NSX BGP Filters

NSX BGP Filters

In NSX BGP filters work like access lists for route advertisements (prefixes). The NSX BGP filters are prefix lists which work very similarly to firewall access lists. A prefix list contains one or more ordered entries which are processed sequentially. For each prefix entry you can specify inbound or outbound filters to allow certain routes to be advertised to or from the Edge Services Gateway/Distributed Logical Router.
For example you to want to prevent a route for 10.0.0.0/24 from being advertised in BGP from the NSX Edge Services Gateway.

  1. Select the BGP neighbor you want to filter traffic for.
  2. Select the direction to indicate whether you are filtering traffic to or from the neighbor.
  3. Select the action to indicate whether you are allowing or denying traffic.
  4. Type the network in CIDR format that you want to filter to or from the neighbor.
  5. Type the IP prefixes that are to be filtered and click OK.
  6. Click Publish Changes.

BGP Filter Out Deny

The above configuration prevents the 10.0.0.0/24 from being advertised in BGP to that specific neighbor.

In most NSX configurations we want the default route (0.0.0.0/0) to be advertised to the NSX Edge Services Gateway for a Tenant to create access to the Internet. Below is an example how the filter is configured to permit that prefix.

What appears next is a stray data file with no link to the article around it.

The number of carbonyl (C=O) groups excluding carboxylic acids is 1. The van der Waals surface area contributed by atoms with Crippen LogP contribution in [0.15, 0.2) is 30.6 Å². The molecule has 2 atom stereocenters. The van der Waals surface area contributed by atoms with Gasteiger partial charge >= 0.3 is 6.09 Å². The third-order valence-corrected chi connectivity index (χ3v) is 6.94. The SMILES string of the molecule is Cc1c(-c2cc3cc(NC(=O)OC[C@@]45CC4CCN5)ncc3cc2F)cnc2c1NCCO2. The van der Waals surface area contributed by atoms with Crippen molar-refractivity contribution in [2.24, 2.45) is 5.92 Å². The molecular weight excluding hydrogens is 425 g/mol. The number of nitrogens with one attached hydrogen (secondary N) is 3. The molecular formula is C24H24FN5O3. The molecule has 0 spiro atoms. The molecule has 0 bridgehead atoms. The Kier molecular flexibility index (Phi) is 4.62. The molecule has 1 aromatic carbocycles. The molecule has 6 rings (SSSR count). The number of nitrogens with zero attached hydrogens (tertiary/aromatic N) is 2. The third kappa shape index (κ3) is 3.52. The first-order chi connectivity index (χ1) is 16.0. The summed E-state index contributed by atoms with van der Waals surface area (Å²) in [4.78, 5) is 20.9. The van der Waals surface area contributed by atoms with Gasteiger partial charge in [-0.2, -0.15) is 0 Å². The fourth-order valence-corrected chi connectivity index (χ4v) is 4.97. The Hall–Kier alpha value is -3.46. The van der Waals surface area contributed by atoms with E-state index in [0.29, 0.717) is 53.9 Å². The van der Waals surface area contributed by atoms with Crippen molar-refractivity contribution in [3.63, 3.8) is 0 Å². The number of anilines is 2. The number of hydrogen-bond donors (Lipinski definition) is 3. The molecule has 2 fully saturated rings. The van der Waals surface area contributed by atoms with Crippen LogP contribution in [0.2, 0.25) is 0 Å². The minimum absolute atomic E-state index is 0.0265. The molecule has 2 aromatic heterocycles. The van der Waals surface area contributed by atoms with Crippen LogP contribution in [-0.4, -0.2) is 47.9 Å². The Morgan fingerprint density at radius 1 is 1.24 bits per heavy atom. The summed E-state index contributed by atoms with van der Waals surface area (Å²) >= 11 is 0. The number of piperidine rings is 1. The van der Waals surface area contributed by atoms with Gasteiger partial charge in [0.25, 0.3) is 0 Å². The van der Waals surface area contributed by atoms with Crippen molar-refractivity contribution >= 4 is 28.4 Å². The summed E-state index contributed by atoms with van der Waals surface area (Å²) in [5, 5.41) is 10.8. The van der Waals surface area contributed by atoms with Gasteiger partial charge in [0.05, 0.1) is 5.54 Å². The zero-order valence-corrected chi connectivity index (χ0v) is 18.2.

Edit BGP Filter in Permit

Note that we can also use the IP Prefix GE (greater than or equal to) and IP Prefix LE (less than or equal to) in BGP filters. The previous example allows the exact prefix 0.0.0.0/0. To allow a range of prefixes to be advertised we can use the IP Prefix GE and LE fields.

Without these, an entry will match an exact prefix. For example 192.168.0.0/24. The LE parameter can be included to match all more-specific prefixes within a parent prefix up to a certain length. For example, 10.0.0.0/24 LE 30 will match 10.0.0.0/24 and all prefixes in that prefix with a length of 30 or less.
The IP Prefix GE parameter works similarly to LE but in the opposite direction; it specifies a minimum prefix length whereas LE specifies a maximum length. For example, 10.0.0.0/8 GE 16 will match all prefixes within the 10.0.0.0/8 network that are at least 16 bits in length. The length specified by GE should naturally be longer than the length of the initial prefix as it is impossible to match anything larger than the initial prefix.

BGP Filter GE 16 LE 32

A more specif example is that we use the IP Prefix LE and GE in for example: 10.0.0.0/8 GE 16 LE 24 will match all prefixes within the 10.0.0.0/8 network having a mask both greater than or equal to 16 bits, and less than or equal to 24 bits in length. For instance, 10.1.0.0/18 would be matched, because its length is between 16 and 24 (inclusive), but 10.16.0.0/12 or 10.32.1.128/25 would not be matched.

BGP Filter GE 16 LE 24

Prefix lists take some getting used to, but are very useful for creating routing policies within NSX configuration once you’ve gotten the hang of them.

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